value CDATA #IMPLIED
           href  CDATA #REQUIRED>

   <!ELEMENT response EMPTY>
   <!ATTLIST response
           digits CDATA #IMPLIED>

   Figure 8 - KPML DTD

   And, if you prefer XML Schema [5], here it is.

   <?xml version="1.0" encoding="UTF-8"?>
   <xs:schema xmlns:xs="http://www.w3.org/2001/XMLSchema"
              elementFormDefault="qualified">
        <xs:element name="href">
                <xs:complexType/>
        </xs:element>
        <xs:element name="kpml">
                <xs:complexType>
                        <xs:choice>
                                <xs:element ref="request"/>
                                <xs:element ref="response"/>
                        </xs:choice>
                        <xs:attribute name="version" use="required">
                                <xs:simpleType>
                                        <xs:restriction base="xs:NMTOKEN">
                                                <xs:enumeration value="1.0"/>
                                        </xs:restriction>
                                </xs:simpleType>
                        </xs:attribute>
                </xs:complexType>
        </xs:element>
        <xs:element name="pattern">



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                <xs:complexType>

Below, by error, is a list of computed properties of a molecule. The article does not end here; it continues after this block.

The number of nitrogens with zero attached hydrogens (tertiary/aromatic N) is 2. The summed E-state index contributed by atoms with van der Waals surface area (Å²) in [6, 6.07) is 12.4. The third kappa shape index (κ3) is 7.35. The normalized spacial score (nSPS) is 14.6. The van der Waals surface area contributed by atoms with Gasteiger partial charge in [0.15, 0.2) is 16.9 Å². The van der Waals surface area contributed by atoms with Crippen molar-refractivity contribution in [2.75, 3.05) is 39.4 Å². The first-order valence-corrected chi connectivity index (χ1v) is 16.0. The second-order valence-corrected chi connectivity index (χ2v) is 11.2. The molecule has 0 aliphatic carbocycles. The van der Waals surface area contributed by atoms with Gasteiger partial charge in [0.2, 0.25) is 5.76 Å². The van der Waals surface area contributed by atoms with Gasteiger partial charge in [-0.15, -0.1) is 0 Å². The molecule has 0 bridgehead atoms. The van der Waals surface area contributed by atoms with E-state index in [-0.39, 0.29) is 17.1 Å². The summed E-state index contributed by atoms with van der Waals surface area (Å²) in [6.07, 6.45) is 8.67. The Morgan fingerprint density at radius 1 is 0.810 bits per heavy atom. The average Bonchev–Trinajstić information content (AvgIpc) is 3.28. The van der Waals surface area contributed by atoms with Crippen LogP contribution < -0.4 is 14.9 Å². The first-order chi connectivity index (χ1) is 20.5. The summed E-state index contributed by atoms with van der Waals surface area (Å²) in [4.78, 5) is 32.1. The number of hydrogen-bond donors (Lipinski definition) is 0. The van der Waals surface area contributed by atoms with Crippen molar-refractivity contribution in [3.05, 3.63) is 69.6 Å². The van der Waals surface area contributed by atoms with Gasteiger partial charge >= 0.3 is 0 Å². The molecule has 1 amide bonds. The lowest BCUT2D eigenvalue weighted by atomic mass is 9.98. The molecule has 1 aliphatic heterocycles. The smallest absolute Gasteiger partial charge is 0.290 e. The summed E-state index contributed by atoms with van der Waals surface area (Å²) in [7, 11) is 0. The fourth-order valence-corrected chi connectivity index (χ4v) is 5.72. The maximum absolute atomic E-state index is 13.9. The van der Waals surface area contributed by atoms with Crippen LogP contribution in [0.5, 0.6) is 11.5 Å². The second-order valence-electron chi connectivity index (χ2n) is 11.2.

<xs:sequence>
                                <xs:element ref="regex"/>
                        </xs:sequence>
                        <xs:attribute name="barge" default="yes">
                                <xs:simpleType>
                                        <xs:restriction base="xs:NMTOKEN">
                                                <xs:enumeration value="yes"/>
                                                <xs:enumeration value="no"/>
                                        </xs:restriction>
                                </xs:simpleType>
                        </xs:attribute>
                </xs:complexType>
        </xs:element>
        <xs:element name="regex">
                <xs:complexType>
                        <xs:choice>
                                <xs:element ref="value"/>
                                <xs:element ref="href"/>
                        </xs:choice>
                        <xs:attribute name="value" type="xs:string"/>
                        <xs:attribute name="href" type="xs:string" use="required"/>
                </xs:complexType>
        </xs:element>
        <xs:element name="request">
                <xs:complexType>
                        <xs:sequence>
                                <xs:element ref="pattern"/>
                        </xs:sequence>